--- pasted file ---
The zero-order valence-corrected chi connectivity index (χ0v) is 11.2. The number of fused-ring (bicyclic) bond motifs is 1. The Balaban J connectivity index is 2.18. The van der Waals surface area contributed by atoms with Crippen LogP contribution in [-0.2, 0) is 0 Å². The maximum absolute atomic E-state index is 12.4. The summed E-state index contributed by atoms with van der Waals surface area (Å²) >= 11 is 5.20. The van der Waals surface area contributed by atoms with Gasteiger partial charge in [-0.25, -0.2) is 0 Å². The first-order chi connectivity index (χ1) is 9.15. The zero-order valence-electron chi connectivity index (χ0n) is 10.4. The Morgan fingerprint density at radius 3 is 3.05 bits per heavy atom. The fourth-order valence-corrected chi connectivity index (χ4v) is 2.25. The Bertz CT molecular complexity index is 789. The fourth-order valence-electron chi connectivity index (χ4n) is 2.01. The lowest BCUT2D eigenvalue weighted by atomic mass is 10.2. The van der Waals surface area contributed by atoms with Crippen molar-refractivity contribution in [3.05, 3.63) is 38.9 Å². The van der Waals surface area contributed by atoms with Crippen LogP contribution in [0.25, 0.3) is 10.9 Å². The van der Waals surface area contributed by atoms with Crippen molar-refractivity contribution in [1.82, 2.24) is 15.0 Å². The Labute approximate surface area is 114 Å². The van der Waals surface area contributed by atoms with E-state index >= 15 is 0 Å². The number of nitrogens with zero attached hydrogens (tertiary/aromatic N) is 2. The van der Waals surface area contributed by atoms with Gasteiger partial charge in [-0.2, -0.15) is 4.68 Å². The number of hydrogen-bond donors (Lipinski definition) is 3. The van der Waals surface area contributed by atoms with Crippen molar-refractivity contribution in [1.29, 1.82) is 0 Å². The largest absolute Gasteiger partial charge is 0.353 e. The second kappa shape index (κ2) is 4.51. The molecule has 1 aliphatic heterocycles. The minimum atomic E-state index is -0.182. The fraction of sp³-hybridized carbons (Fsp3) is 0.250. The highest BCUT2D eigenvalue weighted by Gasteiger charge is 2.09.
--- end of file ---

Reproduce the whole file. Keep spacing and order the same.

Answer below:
The zero-order valence-corrected chi connectivity index (χ0v) is 11.2. The number of fused-ring (bicyclic) bond motifs is 1. The Balaban J connectivity index is 2.18. The van der Waals surface area contributed by atoms with Crippen LogP contribution in [-0.2, 0) is 0 Å². The maximum absolute atomic E-state index is 12.4. The summed E-state index contributed by atoms with van der Waals surface area (Å²) >= 11 is 5.20. The van der Waals surface area contributed by atoms with Gasteiger partial charge in [-0.25, -0.2) is 0 Å². The first-order chi connectivity index (χ1) is 9.15. The zero-order valence-electron chi connectivity index (χ0n) is 10.4. The Morgan fingerprint density at radius 3 is 3.05 bits per heavy atom. The fourth-order valence-corrected chi connectivity index (χ4v) is 2.25. The Bertz CT molecular complexity index is 789. The fourth-order valence-electron chi connectivity index (χ4n) is 2.01. The lowest BCUT2D eigenvalue weighted by atomic mass is 10.2. The van der Waals surface area contributed by atoms with Crippen molar-refractivity contribution in [3.05, 3.63) is 38.9 Å². The van der Waals surface area contributed by atoms with Crippen LogP contribution in [0.25, 0.3) is 10.9 Å². The van der Waals surface area contributed by atoms with Crippen molar-refractivity contribution in [1.82, 2.24) is 15.0 Å². The Labute approximate surface area is 114 Å². The van der Waals surface area contributed by atoms with E-state index >= 15 is 0 Å². The number of nitrogens with zero attached hydrogens (tertiary/aromatic N) is 2. The van der Waals surface area contributed by atoms with Gasteiger partial charge in [-0.2, -0.15) is 4.68 Å². The number of hydrogen-bond donors (Lipinski definition) is 3. The van der Waals surface area contributed by atoms with Crippen molar-refractivity contribution in [1.29, 1.82) is 0 Å². The largest absolute Gasteiger partial charge is 0.353 e. The second kappa shape index (κ2) is 4.51. The molecule has 1 aliphatic heterocycles. The minimum atomic E-state index is -0.182. The fraction of sp³-hybridized carbons (Fsp3) is 0.250. The highest BCUT2D eigenvalue weighted by Gasteiger charge is 2.09.